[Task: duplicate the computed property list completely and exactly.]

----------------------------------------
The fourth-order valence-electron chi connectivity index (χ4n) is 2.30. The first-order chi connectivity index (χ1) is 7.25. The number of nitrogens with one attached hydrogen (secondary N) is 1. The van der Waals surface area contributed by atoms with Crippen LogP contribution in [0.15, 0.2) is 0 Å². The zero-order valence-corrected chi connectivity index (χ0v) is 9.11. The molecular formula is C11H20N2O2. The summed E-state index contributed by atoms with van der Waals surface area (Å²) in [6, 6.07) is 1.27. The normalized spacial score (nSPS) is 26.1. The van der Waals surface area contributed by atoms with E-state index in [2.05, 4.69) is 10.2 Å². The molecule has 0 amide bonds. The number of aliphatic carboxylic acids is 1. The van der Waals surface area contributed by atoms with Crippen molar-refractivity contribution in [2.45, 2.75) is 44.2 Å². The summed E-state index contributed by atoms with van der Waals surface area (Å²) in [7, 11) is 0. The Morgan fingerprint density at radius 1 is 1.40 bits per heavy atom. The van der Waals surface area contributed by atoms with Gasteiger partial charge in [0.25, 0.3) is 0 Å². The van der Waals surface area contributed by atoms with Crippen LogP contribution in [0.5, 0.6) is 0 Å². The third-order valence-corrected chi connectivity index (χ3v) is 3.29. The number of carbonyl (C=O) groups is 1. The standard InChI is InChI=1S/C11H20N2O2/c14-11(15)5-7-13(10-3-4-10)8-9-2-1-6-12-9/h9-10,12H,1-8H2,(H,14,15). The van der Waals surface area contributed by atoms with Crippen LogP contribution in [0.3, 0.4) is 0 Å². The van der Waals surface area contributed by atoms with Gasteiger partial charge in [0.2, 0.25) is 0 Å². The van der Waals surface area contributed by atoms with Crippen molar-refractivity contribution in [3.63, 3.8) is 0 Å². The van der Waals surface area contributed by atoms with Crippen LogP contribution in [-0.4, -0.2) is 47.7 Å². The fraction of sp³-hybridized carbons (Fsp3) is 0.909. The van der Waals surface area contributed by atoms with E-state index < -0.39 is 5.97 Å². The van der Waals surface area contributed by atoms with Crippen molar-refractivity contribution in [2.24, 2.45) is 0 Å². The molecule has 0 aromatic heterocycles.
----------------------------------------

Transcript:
The fourth-order valence-electron chi connectivity index (χ4n) is 2.30. The first-order chi connectivity index (χ1) is 7.25. The number of nitrogens with one attached hydrogen (secondary N) is 1. The van der Waals surface area contributed by atoms with Crippen LogP contribution in [0.15, 0.2) is 0 Å². The zero-order valence-corrected chi connectivity index (χ0v) is 9.11. The molecular formula is C11H20N2O2. The summed E-state index contributed by atoms with van der Waals surface area (Å²) in [6, 6.07) is 1.27. The normalized spacial score (nSPS) is 26.1. The van der Waals surface area contributed by atoms with E-state index in [2.05, 4.69) is 10.2 Å². The molecule has 0 amide bonds. The number of aliphatic carboxylic acids is 1. The van der Waals surface area contributed by atoms with Crippen molar-refractivity contribution in [2.45, 2.75) is 44.2 Å². The summed E-state index contributed by atoms with van der Waals surface area (Å²) in [7, 11) is 0. The Morgan fingerprint density at radius 1 is 1.40 bits per heavy atom. The van der Waals surface area contributed by atoms with Gasteiger partial charge in [0.25, 0.3) is 0 Å². The van der Waals surface area contributed by atoms with Crippen LogP contribution in [0.5, 0.6) is 0 Å². The third-order valence-corrected chi connectivity index (χ3v) is 3.29. The number of carbonyl (C=O) groups is 1. The standard InChI is InChI=1S/C11H20N2O2/c14-11(15)5-7-13(10-3-4-10)8-9-2-1-6-12-9/h9-10,12H,1-8H2,(H,14,15). The van der Waals surface area contributed by atoms with Crippen LogP contribution in [0.3, 0.4) is 0 Å². The van der Waals surface area contributed by atoms with Gasteiger partial charge in [0.2, 0.25) is 0 Å². The van der Waals surface area contributed by atoms with Crippen molar-refractivity contribution in [3.63, 3.8) is 0 Å². The van der Waals surface area contributed by atoms with Crippen LogP contribution in [-0.4, -0.2) is 47.7 Å². The fraction of sp³-hybridized carbons (Fsp3) is 0.909. The van der Waals surface area contributed by atoms with E-state index < -0.39 is 5.97 Å². The van der Waals surface area contributed by atoms with Crippen molar-refractivity contribution in [2.24, 2.45) is 0 Å². The molecule has 0 aromatic heterocycles.